Todays solar surface showed some interesting features that I tried to capture. There were a lot of long detailed filaments as well as a region to the east that looked like a piece of silk that had been crinkled and then flattened. To the west of this area was a brightening plage, at the moment the brightest region in the observation besides a bright spike on the limb. The prominences to the north were more subtle and dim.
White sketch paper
Grey charcoal, Tombow pencils 2H, 6B
White acrylic paint (plage)
Photoscape to adjust contrast
60mm Lunt h-alpha 36x
3/21/2015 2010-2035 UT
Seeing Wilson 4/5 Transparency 2/4
Cindy (Thia) L. Krach
Objet Type: Sun Ha
Location: Panama city, Republic of Panama (Central America)
Date: December 24 , 2014
Media: graphite pencil , white paper and Phto Zone to invert, color tone and text.
Telescope: Meade Coronado PST – H alpha, 40/400.
This week has been fascinating observing the giant sunspot region 2192 making its way across the solar disc. I was working today to demonstrate the details of the intricate swirls of magnetic activity around the sunspot and filament regions. I utilized the Tilting Sun graphic again for this observation though it is reversed from a standard view to demonstrate my view through the eyepiece.
Solar Observation 10-26-14
h-alpha Lunt PT 60mm 83X
Black paper, white charcoal, black and white oil pencils, wax pencils and watercolor pencils
Tilting Sun graphics added in Photoscape
Object Name Sun
Object Type H alpha with PST, XW-10
Location Tokyo japan
Media Black/red pencils on a white paper. Contrast adjusted with PC.
This my first submission to the site. I hope it is acceptable.
An M-class flare has erupterd at #2172 about one hour after this sketch. I could already see some active regions between the two sun spots.
Object Name (H alpha Sun )
Object Type (Nice dwarf star)
Location (Artignosc-sur-Verdon, France)
Date (2014/09 – 19 & 20)
Media (graphite pencil, white paper, my digital tool is Paint.net to add colours via layers)
What a bad weather! Even the “day of the night” becomes the “day of the rain”, what a season.
But here around we are not too complaining. For my cloudy friends, I made a couple of solar sketches to prove that the sun still exist !
Both sketches and zooms are done in 30 minutes, at 15:30 UT Sept. 19th and the day after, same period, with my mini-Lunt35T and SWA 10mm EP.
The prominences that rises are damn pretty and clustered around the equator as it should be at the end of a solar cycle.
Date and time: 25th July 2014, UT 15:30
Place: Tarjan, Hungary (Astronomy Camp of the Hungarian Astronomical Association)
Equipment: 35/400 H-alpha Lunt LS35T, 12 mm
I used colour aquarel pencils on special aquarel paper.
First International Sun-Day
· Object Name (International public event)
· Object Type (Sun)
· Location (Varages – Provence France)
· Date (2014 June 22)
· Media (graphite pencil for the sun, water ink and watercolour for the scenery, white paper, Paint.Net to assemble)
This first International sun-day was a good time to show the sun to the public, today in the north hemisphere the day is much longer than the night. The day before, the local radio broadcast make our promotion. With the local association “AAP” (Association – Astronomie – Provence) of Varages we had good time and very nice public. Despite the fact that the sun was quite calm, we can show a very tiny archipelago of sun-spots on the middle of the disk as well as some spots neat the limb. Anyway, the proms make our day; they are much more attractive for the public today.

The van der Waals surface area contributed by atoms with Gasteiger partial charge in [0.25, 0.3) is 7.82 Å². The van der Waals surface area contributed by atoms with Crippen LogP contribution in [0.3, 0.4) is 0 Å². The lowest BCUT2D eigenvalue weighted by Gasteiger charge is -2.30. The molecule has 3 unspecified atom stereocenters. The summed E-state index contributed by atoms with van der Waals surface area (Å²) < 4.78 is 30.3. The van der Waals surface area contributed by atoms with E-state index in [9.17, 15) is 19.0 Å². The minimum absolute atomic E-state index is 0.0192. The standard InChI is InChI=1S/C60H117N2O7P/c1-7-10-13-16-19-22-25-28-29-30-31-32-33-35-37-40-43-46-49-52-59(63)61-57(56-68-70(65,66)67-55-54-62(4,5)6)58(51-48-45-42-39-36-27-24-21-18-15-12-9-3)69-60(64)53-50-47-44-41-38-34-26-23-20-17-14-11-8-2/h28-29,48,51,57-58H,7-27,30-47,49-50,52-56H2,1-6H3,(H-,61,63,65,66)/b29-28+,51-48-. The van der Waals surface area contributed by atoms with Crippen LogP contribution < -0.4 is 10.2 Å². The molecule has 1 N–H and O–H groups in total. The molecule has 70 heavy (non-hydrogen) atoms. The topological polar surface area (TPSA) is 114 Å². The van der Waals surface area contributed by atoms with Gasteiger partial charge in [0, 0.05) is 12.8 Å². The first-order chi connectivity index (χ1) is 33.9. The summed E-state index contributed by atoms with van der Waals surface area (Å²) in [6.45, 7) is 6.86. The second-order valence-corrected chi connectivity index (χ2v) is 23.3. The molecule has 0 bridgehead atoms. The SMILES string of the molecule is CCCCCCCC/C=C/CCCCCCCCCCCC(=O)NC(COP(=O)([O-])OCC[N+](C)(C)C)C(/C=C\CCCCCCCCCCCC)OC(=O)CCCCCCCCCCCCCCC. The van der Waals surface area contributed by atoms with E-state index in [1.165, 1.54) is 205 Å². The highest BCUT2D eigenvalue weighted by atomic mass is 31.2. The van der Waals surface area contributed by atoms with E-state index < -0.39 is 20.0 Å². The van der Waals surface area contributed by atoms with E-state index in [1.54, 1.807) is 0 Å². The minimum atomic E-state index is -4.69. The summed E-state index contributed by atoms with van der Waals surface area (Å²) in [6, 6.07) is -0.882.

To sketch the H-alpha part of the sun (here the portion out of the disk) I used a Coronado 60mm refractor with a focal length of 1000mm ; for the inner portion, the disk in Wight Light, I used my 102mm refractor, same focal length with glass objective filter.
I was enjoying the Sun this morning and trying to decide how to represent the most prominent features. Sketching the Sun has just not gotten me the feeling that I can really represent it as well as I would like to as far as colorizing goes. I like using black paper but it isn’t smooth enough whereas plain white paper is. But when I have tried to add color later, it just loses what I see in the scope.
So today I tried a little something different. I like how some inverted blue colors really become the right colors for the Sun. So I put some oil pastel colors to paper & inverted to see what I could use. The nice thing about the oil pastel is I can scratch off small little lines to try to get the details of the solar surface. I had to think in negative to produce the sketch in order to preserve black, white and the different tones of red. This is my 1st attempt using this technique and I am not entirely happy with it but it is a bit of an experiment.
60mm Lunt 88x
Oil Pastel, white permanent pen, white paper, Lyra polycolor pencils, a needle to scratch off the oil pastels to produce dark lines
Inverted with Photoscape software
From time to time, with friends, we animate minor scientific events in small Provencal villages.
Today March 19th we were in Varages with the local AAP astro club. Fifty kids and residents came to have a look at our star’s volatile proms in H-alpha and some nice spots archipelago’s in WL. We used 3 refractors, a Lunt 35mm a Coronado 60mm and a classical 102/1000 for the WL. The annexed sketch was done in H-alpha, directly on site, to show to the spectators, what can be seen through our material. In parallel some of our wife’s are trying to explain that our sun is a star.